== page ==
When calculating the incidence on producers and consumers using a demand and supply curve is dead weight loss a part of the incidence? I know that for example the producer's incidence is a rectangle with a height of the old supply curve price at the new equilibrium quantity minus the new equilibrium price. What I'm not sure about is the width of the rectangle. I know it should start at the y-axis, but I'm unsure of where to stop. The original equilibrium quantity? Or the new equilibrium quantity? If I were to extend the rectangle to the new equilibrium quantity then dead weight loss is included. Is this correct?
2$\begingroup$ What do you mean by incidence? $\endgroup$– GiskardOct 25, 2015 at 19:06
$\begingroup$ In this answer: economics.stackexchange.com/a/5037/1601 you can see both the consumers' and the producers' surplus in competitive equilibrium. If you calculate the deadweight loss of a situation, you calculate the surpluses in that situation as well. The total change in surplus is the deadweight loss. If the change is caused by a tax, subsidy, etc. don't forget to include the change of the governments surplus (total tax/total subsidy). $\endgroup$– GiskardOct 25, 2015 at 19:09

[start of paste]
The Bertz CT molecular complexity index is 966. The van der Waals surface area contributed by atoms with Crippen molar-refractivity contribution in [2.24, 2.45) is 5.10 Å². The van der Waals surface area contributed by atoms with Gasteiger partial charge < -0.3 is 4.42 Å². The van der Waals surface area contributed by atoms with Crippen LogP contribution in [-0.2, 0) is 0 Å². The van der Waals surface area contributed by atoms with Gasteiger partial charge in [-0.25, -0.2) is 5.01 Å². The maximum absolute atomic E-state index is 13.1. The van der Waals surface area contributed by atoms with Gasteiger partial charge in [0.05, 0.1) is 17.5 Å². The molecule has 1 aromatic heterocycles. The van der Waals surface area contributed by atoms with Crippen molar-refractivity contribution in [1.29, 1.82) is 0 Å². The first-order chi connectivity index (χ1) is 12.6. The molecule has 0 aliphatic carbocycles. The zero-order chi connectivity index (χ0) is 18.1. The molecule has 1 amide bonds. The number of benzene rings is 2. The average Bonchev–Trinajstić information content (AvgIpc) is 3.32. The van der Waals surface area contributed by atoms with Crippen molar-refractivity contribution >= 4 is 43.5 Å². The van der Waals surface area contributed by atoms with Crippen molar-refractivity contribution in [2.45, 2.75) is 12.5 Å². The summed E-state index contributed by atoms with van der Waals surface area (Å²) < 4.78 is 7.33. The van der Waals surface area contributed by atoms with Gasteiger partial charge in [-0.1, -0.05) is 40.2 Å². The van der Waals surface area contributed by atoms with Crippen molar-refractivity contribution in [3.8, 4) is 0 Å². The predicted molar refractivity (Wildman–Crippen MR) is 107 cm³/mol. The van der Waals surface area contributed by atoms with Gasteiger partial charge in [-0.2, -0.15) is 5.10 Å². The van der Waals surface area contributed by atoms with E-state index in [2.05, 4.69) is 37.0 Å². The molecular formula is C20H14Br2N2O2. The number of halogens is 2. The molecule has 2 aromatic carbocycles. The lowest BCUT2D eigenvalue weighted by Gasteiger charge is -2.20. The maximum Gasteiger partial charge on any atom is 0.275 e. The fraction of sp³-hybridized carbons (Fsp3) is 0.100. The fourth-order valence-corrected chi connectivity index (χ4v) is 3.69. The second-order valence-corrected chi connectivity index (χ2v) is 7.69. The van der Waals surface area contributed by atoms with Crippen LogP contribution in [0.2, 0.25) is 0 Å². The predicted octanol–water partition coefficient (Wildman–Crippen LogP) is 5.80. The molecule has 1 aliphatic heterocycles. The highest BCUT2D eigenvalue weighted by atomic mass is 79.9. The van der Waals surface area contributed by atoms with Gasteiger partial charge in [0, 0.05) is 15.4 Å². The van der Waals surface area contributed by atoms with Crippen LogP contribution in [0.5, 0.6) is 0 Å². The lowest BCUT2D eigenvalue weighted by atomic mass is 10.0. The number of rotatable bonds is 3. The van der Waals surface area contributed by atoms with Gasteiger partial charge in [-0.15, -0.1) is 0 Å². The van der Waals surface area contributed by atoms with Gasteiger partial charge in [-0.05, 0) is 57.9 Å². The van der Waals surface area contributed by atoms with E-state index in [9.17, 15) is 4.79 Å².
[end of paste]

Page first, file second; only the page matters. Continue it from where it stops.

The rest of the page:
$\begingroup$ I'm referring to how much subsidy incidence is enjoyed by the buyers. $\endgroup$– BlakeasdOct 25, 2015 at 19:11
2$\begingroup$ @denesp: en.wikipedia.org/wiki/Tax_incidence is what blakeasd is asking about $\endgroup$– HRSEOct 26, 2015 at 8:14
According to standard textbooks on public finance (e.g., Tresch, Public Finance, 3rd ed., p. 272) the tax incidence includes the deadweight loss. This is because we are interested in the burden of the tax on consumers and producers and the deadweight loss can be a large part of this. (However, see https://en.wikipedia.org/wiki/Tax_incidence which does not include the deadweight loss.)
There are some difficulties, however. First, the deadweight loss is only a meaningful concept in partial equilibrium settings. The incidence as you described it cannot be used in general equilibrium settings as supply and demand curves shift with the introduction of the tax. Thus, the more common approach in general equilibrium is to determine the welfare loss of different individuals.